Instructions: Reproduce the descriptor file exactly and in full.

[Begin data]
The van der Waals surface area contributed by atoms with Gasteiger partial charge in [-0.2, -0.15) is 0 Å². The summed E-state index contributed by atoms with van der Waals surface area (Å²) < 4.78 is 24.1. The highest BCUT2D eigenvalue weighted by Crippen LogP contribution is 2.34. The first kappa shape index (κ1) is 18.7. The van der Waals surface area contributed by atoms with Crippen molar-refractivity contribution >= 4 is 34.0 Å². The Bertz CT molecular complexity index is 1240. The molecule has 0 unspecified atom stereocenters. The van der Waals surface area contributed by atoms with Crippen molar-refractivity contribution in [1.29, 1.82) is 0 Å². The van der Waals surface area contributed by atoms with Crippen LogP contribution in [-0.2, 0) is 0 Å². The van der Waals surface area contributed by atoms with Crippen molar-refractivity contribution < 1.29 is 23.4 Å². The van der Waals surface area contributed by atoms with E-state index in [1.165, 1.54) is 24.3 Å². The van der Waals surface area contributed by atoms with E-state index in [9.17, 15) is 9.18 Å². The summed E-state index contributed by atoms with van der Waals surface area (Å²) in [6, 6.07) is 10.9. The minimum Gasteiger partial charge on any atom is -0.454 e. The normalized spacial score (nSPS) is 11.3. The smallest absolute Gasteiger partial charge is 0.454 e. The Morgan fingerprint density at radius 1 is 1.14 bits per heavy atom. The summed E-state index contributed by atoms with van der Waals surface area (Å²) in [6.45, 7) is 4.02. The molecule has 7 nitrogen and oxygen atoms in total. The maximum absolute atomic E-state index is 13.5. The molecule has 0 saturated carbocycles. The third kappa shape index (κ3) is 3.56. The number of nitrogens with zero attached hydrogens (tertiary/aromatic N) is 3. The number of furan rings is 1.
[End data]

The van der Waals surface area contributed by atoms with Gasteiger partial charge in [-0.2, -0.15) is 0 Å². The summed E-state index contributed by atoms with van der Waals surface area (Å²) < 4.78 is 24.1. The highest BCUT2D eigenvalue weighted by Crippen LogP contribution is 2.34. The first kappa shape index (κ1) is 18.7. The van der Waals surface area contributed by atoms with Crippen molar-refractivity contribution >= 4 is 34.0 Å². The Bertz CT molecular complexity index is 1240. The molecule has 0 unspecified atom stereocenters. The van der Waals surface area contributed by atoms with Crippen molar-refractivity contribution in [1.29, 1.82) is 0 Å². The van der Waals surface area contributed by atoms with Crippen LogP contribution in [-0.2, 0) is 0 Å². The van der Waals surface area contributed by atoms with Crippen molar-refractivity contribution < 1.29 is 23.4 Å². The van der Waals surface area contributed by atoms with E-state index in [1.165, 1.54) is 24.3 Å². The van der Waals surface area contributed by atoms with E-state index in [9.17, 15) is 9.18 Å². The summed E-state index contributed by atoms with van der Waals surface area (Å²) in [6, 6.07) is 10.9. The minimum Gasteiger partial charge on any atom is -0.454 e. The normalized spacial score (nSPS) is 11.3. The smallest absolute Gasteiger partial charge is 0.454 e. The Morgan fingerprint density at radius 1 is 1.14 bits per heavy atom. The summed E-state index contributed by atoms with van der Waals surface area (Å²) in [6.45, 7) is 4.02. The molecule has 7 nitrogen and oxygen atoms in total. The maximum absolute atomic E-state index is 13.5. The molecule has 0 saturated carbocycles. The third kappa shape index (κ3) is 3.56. The number of nitrogens with zero attached hydrogens (tertiary/aromatic N) is 3. The number of furan rings is 1.